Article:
Our round-up of news, notes, tips, and Tweets exhibiting how public diplomacy effects the world each and every day.
With the failure to secure the Istanbul 2020 Olympics, Turkey’s ruling party continues its downward soft power spiral from one-time peak in 2011.
It is, in any case, a new low for a party that has prided itself on successfully transforming Turkey from a hopeless European Union-wannabe to a Middle East power player over the past decade. A crucial element of this political success across the region was through the projection of its soft power, a strategy known as “Neo-Ottomanism” and engineered by Foreign Minister Ahmet Davutoglu. Through the implementation of this strategy, which saw a ramped-up diplomatic engagement with Arab governments and an expansion of Turkish cultural exports into the region, the AKP was effective in expanding Turkey’s sphere of influence into the Arab World after decades of apathy towards its Middle Eastern neighbors. [Blouin News]
In order to make itself more attractive to international companies, China is lifting its ban on popular Internet sites like Facebook and the New York Times… but only in the Shanghai free-trade zone.
“In order to welcome foreign companies to invest and to let foreigners live and work happily in the free-trade zone, we must think about how we can make them feel like at home. If they can’t get onto Facebook or read The New York Times, they may naturally wonder how special the free-trade zone is compared with the rest of China,” said one of the government sources who declined to be named due to the highly political sensitive nature of the matter. [SCMP]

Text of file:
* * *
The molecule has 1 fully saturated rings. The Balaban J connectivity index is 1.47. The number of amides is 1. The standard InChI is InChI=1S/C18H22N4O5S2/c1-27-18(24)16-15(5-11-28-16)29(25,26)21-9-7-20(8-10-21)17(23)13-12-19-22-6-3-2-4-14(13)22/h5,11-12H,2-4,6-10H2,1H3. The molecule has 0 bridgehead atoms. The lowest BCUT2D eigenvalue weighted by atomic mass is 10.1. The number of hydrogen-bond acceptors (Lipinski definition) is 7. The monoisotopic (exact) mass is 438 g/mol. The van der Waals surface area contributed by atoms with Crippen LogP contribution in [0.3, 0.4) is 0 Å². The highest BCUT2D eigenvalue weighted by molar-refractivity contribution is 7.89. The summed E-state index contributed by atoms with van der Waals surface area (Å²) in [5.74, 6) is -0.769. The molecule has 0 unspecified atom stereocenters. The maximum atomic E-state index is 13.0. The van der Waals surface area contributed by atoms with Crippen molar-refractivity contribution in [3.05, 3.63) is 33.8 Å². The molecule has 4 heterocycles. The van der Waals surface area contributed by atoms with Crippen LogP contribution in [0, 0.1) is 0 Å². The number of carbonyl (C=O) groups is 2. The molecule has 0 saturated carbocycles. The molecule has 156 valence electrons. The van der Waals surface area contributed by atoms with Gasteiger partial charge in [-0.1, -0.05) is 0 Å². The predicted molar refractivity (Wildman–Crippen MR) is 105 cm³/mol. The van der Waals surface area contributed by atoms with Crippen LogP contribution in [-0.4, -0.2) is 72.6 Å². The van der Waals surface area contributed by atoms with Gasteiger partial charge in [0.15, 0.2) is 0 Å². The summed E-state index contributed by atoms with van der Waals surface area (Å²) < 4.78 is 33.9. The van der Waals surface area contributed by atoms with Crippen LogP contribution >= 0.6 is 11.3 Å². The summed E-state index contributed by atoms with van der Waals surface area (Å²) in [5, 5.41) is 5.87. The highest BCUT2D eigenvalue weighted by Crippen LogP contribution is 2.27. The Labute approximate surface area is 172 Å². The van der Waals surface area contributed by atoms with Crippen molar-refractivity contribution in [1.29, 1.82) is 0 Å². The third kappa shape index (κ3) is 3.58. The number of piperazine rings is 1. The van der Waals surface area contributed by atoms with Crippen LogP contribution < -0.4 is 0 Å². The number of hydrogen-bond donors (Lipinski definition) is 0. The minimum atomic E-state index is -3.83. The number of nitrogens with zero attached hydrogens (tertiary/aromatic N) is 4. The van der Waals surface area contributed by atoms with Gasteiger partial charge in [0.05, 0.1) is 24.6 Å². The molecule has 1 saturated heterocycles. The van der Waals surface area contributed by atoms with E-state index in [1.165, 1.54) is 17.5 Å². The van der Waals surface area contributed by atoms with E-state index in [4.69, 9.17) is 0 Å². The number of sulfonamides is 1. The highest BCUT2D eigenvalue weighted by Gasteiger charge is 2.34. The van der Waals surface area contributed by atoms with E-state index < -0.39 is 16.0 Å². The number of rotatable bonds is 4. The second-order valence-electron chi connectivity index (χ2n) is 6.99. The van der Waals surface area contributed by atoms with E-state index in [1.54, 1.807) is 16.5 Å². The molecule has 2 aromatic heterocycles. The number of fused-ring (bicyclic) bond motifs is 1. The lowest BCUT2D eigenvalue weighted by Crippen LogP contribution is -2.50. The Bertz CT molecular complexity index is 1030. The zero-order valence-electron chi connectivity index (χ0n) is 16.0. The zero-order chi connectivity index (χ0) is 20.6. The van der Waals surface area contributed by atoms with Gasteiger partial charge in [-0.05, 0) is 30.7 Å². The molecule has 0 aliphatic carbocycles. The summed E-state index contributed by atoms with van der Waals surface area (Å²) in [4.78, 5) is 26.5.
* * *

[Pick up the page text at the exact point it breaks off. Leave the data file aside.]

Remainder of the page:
— Günter Soydanbay (@GunterSoydanbay) September 24, 2013
With the election of Hassan Rouhani, the citizens of Iran are expecting a fresh start for their country on the world stage. But will he deliver?
He has only been in office three months now and yet during this period of time he has brought a new sense of hope to Iranians. Members of his ministerial cabinet represent both reformists and moderates of the Khatami and Hashemi era. His cultural and economic policies are also a blend of both Khatami and Hashemi approaches. Rouhani has released a number of political prisoners and has begun to replace former presidents’ governors, presidents, and heads of offices. His smooth tongue and mellow movements towards change are all signs of a reformist-moderate president in action. [The CPD Blog]
The Sino-South Korea forum on public diplomacy in Seoul this week features more than 200 officials, scholars, enterprisers, and journalists seeking to improve bilateral relations in non-political ways.
“China and South Korea have lots of similarities in history and culture. The public diplomacy are valued and implemented by leaders of both sides. Frequent communications between citizens of the two countries have laid solid foundation for bilateral relations. So it is quite necessary for China and South Korea to boost mutual understandings through various public diplomacy activities in future,” said Li Zhaoxing, chairman of the China Public Diplomacy Association, also former Chinese foreign minister. Li added that many Chinese people have known the economic development and high technology of South Korea through its TV series, which demonstrates that cultural public diplomacy can be a good supplement to state diplomacy. [Xinhua]
— Soraya Aydin (@soraya_aydin) September 24, 2013